1. Being a man is giving yourself permission to fail at everything, especially your write up of BAM.
  2. Alpha males are indeed twats as we’ve always known, and can be ignored, as one day, a few centuries hence, they’ll be regarded the way we look back on slave owners today.
  3. Having a penis is a licence to have fun with your hair and clothes but it’s also a responsibility.
  4. A man who listens is much more likely to hear his name being called, and;
  5. Real men know women aren’t the enemy, just a critical friend who hates your guts.

As Katrina and I left Festival Hall, forever changed, she turned, daring to look me in the eyes for the first time that day. “Just so you know,” she said, “I’ve never thought of you as a man. I wouldn’t pigeonhole you.” And we made our way along the riverside, with enlightened tears of gratitude streaming down my bestubbled face.

The sun setting on the day and all my lazy male assumptions.

The sun setting on all my lazy male assumptions.

BAM was at the Southbank Centre from November 25th-27th 2016. If men survive, it will return. #BeingAManFest

Published in: on November 28, 2016 at 19:33  Leave a Comment  
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High Court rules “Thinking Allowed” in Brexit debate, Press Appalled.

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It’s official, Britain’s now a country officially suspicious of nuanced argument – a post-fact society. The High Court’s ruling on triggering Article 50 of the Lisbon Treaty, the starting gun for our exit from the EU, has caused moral outrage in the popular press. The judiciary dared to side with a concerned (and whisper it quietly, educated) citizen, Gina Miller, respecting the efforts of her and her lawyers to understand and interpret the law of the land. Contrast this with the increasingly belligerent and thought terminating mass of Leave voters; 17.4 million, who, just like the SNP in Scotland, now presume to speak for all of the people, just as I’ve presumed to speak for all of them.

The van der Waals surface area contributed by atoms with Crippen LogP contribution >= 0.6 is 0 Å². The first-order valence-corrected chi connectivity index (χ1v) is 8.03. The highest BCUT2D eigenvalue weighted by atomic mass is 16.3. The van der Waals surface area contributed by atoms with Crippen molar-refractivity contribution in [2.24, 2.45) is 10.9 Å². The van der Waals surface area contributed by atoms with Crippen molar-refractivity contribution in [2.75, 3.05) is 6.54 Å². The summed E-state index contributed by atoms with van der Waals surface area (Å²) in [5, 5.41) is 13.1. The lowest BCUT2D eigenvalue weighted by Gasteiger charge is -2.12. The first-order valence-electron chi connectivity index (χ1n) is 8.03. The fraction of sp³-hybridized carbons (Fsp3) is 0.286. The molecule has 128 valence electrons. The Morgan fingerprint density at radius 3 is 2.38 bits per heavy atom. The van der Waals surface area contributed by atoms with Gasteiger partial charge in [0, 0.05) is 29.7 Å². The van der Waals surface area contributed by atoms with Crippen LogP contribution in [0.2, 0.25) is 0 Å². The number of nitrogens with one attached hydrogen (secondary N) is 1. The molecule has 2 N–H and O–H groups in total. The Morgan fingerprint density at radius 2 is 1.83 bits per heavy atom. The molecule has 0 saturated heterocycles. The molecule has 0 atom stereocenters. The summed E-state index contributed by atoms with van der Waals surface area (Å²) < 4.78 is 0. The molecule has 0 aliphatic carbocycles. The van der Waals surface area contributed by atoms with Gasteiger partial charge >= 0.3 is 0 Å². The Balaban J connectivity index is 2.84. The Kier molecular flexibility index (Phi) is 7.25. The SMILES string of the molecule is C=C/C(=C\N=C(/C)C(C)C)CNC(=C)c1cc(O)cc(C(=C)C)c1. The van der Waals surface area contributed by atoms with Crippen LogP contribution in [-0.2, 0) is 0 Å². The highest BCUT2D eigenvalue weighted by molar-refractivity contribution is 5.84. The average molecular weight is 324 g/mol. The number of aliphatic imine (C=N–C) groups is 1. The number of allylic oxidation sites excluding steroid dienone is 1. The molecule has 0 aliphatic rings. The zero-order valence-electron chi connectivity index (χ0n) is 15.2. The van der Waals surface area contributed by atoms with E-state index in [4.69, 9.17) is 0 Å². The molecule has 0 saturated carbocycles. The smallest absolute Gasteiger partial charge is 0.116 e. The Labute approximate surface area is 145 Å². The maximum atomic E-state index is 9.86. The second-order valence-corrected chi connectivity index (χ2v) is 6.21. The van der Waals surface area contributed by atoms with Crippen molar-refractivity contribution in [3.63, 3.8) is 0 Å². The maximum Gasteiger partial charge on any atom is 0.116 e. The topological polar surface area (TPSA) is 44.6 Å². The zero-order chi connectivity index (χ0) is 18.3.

The Mail was one of many rags incandescent that Miller, born in Guyana, which isn’t even in Britain, if you can believe the fucking cheek of it, had dared to challenge the Prime Minister’s naked attempt at political sleight of hand. May, with a wink and a grin, argued the referendum result gave her the authority to bypass Parliament and trigger the treaty’s get out clause, using enabling powers wrestled from the Crown; you know, the lever the Monarch used to pull when enacting God’s Will, that most divine instrument of mass democracy.

But as our terminal rights as EU citizens are guaranteed by an act of parliament, namely the 1972 European Communities Act, one can’t, to paraphrase the great philosopher Sean Bean, simply remove them using the Queen’s authority. You may remember we fought a bloody civil war over principles like this; the idea that Parliament was sovereign, and it should decide, as a law making body, representative of we the people, what we do or don’t enjoy. In fact, the Guardian pointed out that the legal precedent in question stretched back all the way to 1297 and a ruling against Henry IV, who tried to implement a blanket ban on merchants’ rights to work in London.

As UKIP and their ilk love Britain’s illustrious history and traditions (bar its post-war immigration policies), one would think they’d be delighted by this judicial history lesson, and affirmation of Parliamentary supremacy. Yet weirdly, Nigel Farage, Paul Dacre, Rupert Murdoch, and other patriots, saw it as an affront; a finger to the millions who understood, because David Cameron told them so, that their decision would mean an end to all debate on the subject, forever.

That’s right, there’d be no thought, post-referendum; no scrutiny, and certainly no changing of minds, which once upon a time was considered a sign of rude intellectual health. The 16.1m who voted to remain were expected to return to their lattes, gym memberships and Scandinavian boxsets, and close their blow holes. And that went double for their MPs.

You might think it healthy that Miller and her fellow campaigners, some of whom voted for Brexit, cared enough about our constitution to challenge May’s hijacking of Parliament. After all, how many people do you know understand that Bagehot isn’t an urban word meaning “great tits”?  How many pub Brexiters, knocking back a pint of dirty pipes and whining about their Columbian Doctor, have ever taken an independent interest in our great institutions of state?